Flu Season February
Right now it’s February 2020, and everyone is currently stressing out and worrying about Wuhan coronavirus. (If you want more information about that virus, you can go to this blog post here.) There are a bunch of stores near cities in the USA that are selling out of face masks and people are buying hand sanitizer. But what we were really should be worried about is not the 2019-nCoV. It’s the flu!
Seasonal flu comes around every year, kills thousands of Americans a year, and there are a bunch of things we teachers can do to protect ourselves (and our students!) and prevent the flu from spreading.
Tips for preventing the flu
- Wash your hands, wash your hands, wash your hands, wash your hands, wash your hands!! We science teachers are really blessed to be in laboratory classrooms that have sinks right in the classroom (usually… I know some of you are roughin’ it in a non-lab classroom, bless you.). All those history teachers and gym teachers and English teachers – they can be jealous. YOU have a SINK! The best thing you can do is wash your hands at the end of every class period. Post a sign where you can see it to remind you to wash your hands (I posted a free one in my resource library. If you aren’t already a subscriber, you can subscribe at the bottom of this blog post or here.)
- If you are not near a sink, alcohol-based hand sanitizer can help (it isn’t as good as washing your hands, but it is better than nothing!). Keep a good supply on hand if you do not teach in a classroom with a sink.
- Get a flu shot! Every year, the flu shot is available in the early fall and getting the flu shot can help you prevent yourself from getting it OR if you do get the flu, the infection may be easier for your body to fight.
- If you suspect a student is sick (he or she is coughing up a storm, looks lethargic, complains they have a fever, mentions they threw up today…), send that walking infectious carrier to the nurse ASAP. Students need to stay home if they are sick, period. The best way to prevent spreading the flu to others is for that student to stay home until that student is well. I know a lot of high school students come in even if they are sick because they have a test or a quiz or a lab and they don’t want to miss it. Everything can be made up. Everything can wait. Tell them to stay home if they are sick!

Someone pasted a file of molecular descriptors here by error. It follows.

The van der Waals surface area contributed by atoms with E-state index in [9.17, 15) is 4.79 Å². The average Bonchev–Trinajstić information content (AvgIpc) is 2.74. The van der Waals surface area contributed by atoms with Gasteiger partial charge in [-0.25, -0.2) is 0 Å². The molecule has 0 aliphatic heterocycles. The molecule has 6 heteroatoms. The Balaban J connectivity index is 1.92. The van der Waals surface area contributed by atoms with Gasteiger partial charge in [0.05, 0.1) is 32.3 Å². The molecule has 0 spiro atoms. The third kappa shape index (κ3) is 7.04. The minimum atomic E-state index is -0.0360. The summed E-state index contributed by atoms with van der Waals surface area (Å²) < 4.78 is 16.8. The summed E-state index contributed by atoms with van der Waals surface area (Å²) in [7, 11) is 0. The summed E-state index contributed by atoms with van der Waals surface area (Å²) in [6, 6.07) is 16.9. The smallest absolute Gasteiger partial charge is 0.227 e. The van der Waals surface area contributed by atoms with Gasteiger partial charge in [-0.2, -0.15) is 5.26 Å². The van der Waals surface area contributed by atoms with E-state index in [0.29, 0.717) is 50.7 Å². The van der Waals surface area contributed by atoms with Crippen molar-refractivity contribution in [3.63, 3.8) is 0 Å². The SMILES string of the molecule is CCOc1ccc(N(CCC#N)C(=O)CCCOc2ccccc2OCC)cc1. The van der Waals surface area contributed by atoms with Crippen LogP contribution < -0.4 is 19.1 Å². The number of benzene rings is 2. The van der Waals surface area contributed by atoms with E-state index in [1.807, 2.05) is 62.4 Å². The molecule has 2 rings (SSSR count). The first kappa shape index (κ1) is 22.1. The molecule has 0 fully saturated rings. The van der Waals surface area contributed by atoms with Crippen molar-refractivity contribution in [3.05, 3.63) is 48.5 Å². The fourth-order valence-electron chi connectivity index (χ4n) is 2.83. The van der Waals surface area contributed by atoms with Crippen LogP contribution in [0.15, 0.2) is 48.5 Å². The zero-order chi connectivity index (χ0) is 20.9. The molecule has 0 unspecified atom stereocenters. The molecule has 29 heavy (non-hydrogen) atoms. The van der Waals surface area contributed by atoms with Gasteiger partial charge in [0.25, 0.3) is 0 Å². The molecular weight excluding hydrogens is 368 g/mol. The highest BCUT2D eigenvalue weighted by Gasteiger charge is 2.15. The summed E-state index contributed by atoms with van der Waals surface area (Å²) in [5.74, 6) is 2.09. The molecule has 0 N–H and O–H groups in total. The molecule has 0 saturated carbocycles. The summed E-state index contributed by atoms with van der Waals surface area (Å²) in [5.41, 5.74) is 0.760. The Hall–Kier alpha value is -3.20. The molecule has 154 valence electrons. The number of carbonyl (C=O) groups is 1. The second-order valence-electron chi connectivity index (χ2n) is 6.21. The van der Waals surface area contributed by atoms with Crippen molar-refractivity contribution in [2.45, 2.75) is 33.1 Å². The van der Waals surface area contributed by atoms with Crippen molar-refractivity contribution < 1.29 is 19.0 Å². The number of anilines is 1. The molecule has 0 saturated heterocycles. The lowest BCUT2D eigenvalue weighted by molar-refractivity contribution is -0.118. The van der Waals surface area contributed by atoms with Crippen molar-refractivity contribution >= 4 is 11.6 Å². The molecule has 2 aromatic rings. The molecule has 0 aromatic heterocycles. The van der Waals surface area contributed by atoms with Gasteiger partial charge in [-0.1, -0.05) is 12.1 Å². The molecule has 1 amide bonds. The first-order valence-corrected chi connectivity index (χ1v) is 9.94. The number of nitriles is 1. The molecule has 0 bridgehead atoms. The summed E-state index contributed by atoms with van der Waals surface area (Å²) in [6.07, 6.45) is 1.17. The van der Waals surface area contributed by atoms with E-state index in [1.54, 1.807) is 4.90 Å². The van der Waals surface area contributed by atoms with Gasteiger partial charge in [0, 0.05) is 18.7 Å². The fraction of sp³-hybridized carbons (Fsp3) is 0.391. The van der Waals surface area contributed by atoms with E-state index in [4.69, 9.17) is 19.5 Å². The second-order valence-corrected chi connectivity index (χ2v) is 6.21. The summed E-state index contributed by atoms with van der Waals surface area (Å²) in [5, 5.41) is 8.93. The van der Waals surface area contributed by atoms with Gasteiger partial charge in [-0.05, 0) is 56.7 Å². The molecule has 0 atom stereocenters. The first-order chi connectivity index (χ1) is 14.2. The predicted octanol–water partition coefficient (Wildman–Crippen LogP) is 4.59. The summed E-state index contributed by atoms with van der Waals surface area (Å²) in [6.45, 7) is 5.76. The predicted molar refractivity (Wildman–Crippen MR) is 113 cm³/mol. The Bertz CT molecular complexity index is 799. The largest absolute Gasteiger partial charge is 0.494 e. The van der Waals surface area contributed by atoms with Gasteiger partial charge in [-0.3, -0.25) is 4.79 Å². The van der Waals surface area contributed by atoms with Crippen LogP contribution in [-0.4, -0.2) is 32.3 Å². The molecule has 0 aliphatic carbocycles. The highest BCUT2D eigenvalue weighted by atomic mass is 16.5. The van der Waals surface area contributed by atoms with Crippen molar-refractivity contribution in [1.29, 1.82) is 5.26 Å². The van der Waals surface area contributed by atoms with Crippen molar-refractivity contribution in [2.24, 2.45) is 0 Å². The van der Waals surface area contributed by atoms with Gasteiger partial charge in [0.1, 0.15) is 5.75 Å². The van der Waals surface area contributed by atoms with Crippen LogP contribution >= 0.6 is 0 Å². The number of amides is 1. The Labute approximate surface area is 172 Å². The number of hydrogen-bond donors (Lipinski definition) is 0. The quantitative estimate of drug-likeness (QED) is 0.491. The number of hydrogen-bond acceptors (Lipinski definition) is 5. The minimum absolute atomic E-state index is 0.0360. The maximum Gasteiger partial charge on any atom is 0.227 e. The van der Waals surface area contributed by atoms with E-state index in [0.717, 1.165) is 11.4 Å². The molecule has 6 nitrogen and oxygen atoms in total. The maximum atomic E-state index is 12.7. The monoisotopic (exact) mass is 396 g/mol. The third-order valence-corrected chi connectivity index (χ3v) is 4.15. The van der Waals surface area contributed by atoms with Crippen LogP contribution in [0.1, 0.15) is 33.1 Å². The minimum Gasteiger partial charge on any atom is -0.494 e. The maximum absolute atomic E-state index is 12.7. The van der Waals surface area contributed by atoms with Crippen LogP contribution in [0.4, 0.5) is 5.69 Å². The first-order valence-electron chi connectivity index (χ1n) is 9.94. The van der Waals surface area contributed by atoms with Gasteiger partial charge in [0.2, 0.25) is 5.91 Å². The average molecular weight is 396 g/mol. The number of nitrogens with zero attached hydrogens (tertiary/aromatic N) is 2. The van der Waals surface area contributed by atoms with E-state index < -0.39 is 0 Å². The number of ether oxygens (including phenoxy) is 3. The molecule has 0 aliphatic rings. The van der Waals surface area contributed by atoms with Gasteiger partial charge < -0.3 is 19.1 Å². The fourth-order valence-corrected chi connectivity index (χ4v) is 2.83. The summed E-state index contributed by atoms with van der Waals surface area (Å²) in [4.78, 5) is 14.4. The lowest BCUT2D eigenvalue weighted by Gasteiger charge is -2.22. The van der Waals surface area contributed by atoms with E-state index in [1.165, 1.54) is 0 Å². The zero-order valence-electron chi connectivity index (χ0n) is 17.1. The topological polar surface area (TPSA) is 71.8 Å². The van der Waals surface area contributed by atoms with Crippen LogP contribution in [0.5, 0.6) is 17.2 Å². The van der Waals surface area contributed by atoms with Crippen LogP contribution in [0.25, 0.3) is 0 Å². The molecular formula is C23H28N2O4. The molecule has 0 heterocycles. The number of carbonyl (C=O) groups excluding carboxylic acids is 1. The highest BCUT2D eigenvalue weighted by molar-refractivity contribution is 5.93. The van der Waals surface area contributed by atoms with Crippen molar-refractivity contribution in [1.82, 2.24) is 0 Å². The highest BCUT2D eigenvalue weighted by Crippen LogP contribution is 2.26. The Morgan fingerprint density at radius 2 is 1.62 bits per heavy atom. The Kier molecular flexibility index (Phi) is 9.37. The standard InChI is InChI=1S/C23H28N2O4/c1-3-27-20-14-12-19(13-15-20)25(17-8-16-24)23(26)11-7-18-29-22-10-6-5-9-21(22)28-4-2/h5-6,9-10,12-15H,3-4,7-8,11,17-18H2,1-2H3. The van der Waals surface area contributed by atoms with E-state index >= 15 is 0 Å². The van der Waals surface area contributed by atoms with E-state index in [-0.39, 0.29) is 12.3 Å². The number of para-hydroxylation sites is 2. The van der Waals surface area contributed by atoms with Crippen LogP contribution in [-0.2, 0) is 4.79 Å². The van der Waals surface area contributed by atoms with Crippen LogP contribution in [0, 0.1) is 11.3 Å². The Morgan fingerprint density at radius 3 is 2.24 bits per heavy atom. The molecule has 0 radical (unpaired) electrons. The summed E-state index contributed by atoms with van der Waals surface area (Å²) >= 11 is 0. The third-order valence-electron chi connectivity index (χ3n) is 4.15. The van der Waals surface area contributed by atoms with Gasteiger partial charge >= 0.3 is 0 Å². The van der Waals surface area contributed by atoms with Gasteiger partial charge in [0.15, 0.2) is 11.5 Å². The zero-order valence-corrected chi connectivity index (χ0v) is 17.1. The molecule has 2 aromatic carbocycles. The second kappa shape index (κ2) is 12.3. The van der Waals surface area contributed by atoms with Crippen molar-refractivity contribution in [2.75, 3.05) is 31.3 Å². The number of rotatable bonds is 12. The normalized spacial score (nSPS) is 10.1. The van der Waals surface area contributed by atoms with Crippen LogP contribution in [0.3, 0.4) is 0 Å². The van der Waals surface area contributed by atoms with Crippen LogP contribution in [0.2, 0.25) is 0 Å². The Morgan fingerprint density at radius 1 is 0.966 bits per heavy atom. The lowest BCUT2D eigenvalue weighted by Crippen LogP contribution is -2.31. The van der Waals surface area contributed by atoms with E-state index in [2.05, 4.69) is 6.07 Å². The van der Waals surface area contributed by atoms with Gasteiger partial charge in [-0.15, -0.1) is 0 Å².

- I know you’re gonna say that you always come to work when you’re sick because it’s harder to write sub plans than it is to just soldier through teaching your classes. It’s true – writing sub plans is a whole lot of work and that’s why it’s awesome that nowadays teachers can go to TPT, buy an awesome sub plan for the day (like this sub plan case study all about H1N1 Influenza spreading on an airplane that I wrote!), email it to the substitute teacher or person who can give the sub the plan, and that teacher can get back to bed to rest and get better. Staying home helps you get better faster and it helps protect your students and colleagues from getting the flu along with you!
If you are sick and you’re reading this, please take care of yourself and get better! Make sure you hop over to the resource library to pick up that free wash your hands poster as a reminder for your students to also wash their hands often!